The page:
(Note: I’m not going to waste any time spoiling the series finale of Breaking Bad in this post. Look away immediately if you haven’t watched this show yet.)
In the first scene of “Breaking Bad,” Walter Hartwell White (Bryan Cranston) filmed a video in which he promised that he would provide for his family no matter the cost. In the series finale, Walt finally made good on his promise, but at what cost? His brother-in-law is dead. His wife and kids are under the microscope of intense media scrutiny. His former partner was imprisoned by neo-Nazis in an underground meth lab for months on end. He’s been responsible for the deaths of hundreds of people, whether inadvertently or intentionally. He’s made the lives of everyone he knows around him miserable.
But creator Vince Gilligan, who wrote and directed the series finale, managed to give Walt some measure of triumph in his final moments. Walt’s final plan, hinging on the thespian skills of the dynamic duo Badger and Skinny Pete, goes off with nary a hitch, ending in the demise of the neo-Nazis and the sociopathic lothario Todd (Jesse Plemons, increasingly amazing in a difficult role). And Walt’s family will be provided for. Whether they want that money, and whether they will be able or want to use that money effectively, might be another story, but they’ll have it if Gretchen and Elliott follow through.
Yes, the episode ends on an upward spiral shot of Walt lying dead in a meth lab while the police swarm around him, but did Walt (and the show’s writers) earn these complicated victories? That question has been the subject of much debate on the Internet since last night. The finale ties up the show’s loose ends and puts a button on every one of Walt’s relationships in such a clean way as to almost seem contrived beyond the suspension of belief, but Gilligan makes a strong case for the ambiguity of his resolution. Jesse (Aaron Paul) speeds off into the night, whooping with delight, but his story is far from over: what happens when the police find out his role in the events of the Heisenberg era? Jesse lets Walt die on his own terms, but were his final moments made more painful because of his presence in a place where the poison of power made him feel “alive”? Walt gives Skyler another opportunity to exonerate herself from paying for his crimes, but will this latest attempt prove any more successful than the last one? If “Ozymandias” was any indication, Walt got very little of what he really wanted, especially considering the way he wanted it.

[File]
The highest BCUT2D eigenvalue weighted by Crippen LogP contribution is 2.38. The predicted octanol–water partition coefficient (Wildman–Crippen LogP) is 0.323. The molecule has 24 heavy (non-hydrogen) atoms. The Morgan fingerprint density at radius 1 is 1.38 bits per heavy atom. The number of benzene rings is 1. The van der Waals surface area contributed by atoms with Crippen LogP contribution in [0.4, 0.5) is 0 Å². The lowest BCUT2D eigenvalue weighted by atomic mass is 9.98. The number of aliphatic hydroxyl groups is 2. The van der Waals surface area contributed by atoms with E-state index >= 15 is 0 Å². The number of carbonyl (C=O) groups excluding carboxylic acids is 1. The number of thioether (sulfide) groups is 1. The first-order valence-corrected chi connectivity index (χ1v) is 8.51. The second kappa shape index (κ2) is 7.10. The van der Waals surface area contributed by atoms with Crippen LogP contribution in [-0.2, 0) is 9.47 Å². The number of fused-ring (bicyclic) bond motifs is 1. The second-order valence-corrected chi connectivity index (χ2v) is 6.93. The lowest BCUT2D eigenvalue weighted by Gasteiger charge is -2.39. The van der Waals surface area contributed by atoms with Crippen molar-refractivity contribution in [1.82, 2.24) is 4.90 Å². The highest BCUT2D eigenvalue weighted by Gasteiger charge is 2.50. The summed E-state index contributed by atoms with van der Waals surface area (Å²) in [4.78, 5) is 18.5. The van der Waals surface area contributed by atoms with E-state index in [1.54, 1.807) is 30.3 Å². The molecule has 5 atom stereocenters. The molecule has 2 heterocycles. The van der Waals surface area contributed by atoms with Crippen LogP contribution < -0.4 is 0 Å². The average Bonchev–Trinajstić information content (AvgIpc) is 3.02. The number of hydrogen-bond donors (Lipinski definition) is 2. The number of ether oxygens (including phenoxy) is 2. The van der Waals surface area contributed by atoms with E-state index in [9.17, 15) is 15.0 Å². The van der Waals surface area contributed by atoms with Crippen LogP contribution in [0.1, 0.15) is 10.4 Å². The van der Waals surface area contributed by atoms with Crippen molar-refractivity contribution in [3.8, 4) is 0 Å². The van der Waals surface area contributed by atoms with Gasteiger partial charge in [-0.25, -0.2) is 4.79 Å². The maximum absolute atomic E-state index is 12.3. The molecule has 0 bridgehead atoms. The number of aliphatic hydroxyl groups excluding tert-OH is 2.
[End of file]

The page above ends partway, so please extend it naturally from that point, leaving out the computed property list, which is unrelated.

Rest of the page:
Gilligan and Co. played a risky but ultimately rewarding trick with this final season. Instead of slowly building to a noisy climax in the series finale, the writers deployed many of their big emotional moments in “Ozymandias,” leaving the last two episodes as a more contemplative coda to this incredible five-season tale of power, corruption, money, race and the fractured American dream. But “Felina” derives its power from our collective memory of the moments that came before. Many people will point to Walt’s various speeches in this episode as the pinnacles of Bryan Cranston’s performance, but the exchange that resonated most strongly with me was composed of glances rather than words. When Walt and Jesse laid eyes on each other in Uncle Jack’s living room for the first time in months, five years of history came rushing back. Walt and Jesse are the last two people onscreen in this episode because the show’s heart has explored their relationship as a microcosm of Walt’s overall decline. The episode’s final beat: Jesse leaving Walt to die himself, disregarding the carnal satisfaction he might derive from pulling one last trigger. In his final moments, Walt lies alone, surrounded by the tools he used to dig his own grave.
There will be much more to write about with regard to this finale. Is it a satisfying conclusion to a series that routinely captivated me like no other show before it? Does it successfully and sufficiently complicate the antihero dynamic that now feels played out as a conceit for television drama? Does it matter if this episode is perhaps a bit too focused on wrapping up plot threads and leaves little time for spare moments of visual and aural poetry?
The short answer: I’m not sure yet. But as with the totality of “Breaking Bad,” last night’s episode gave me lots to think about. That alone is television at its finest.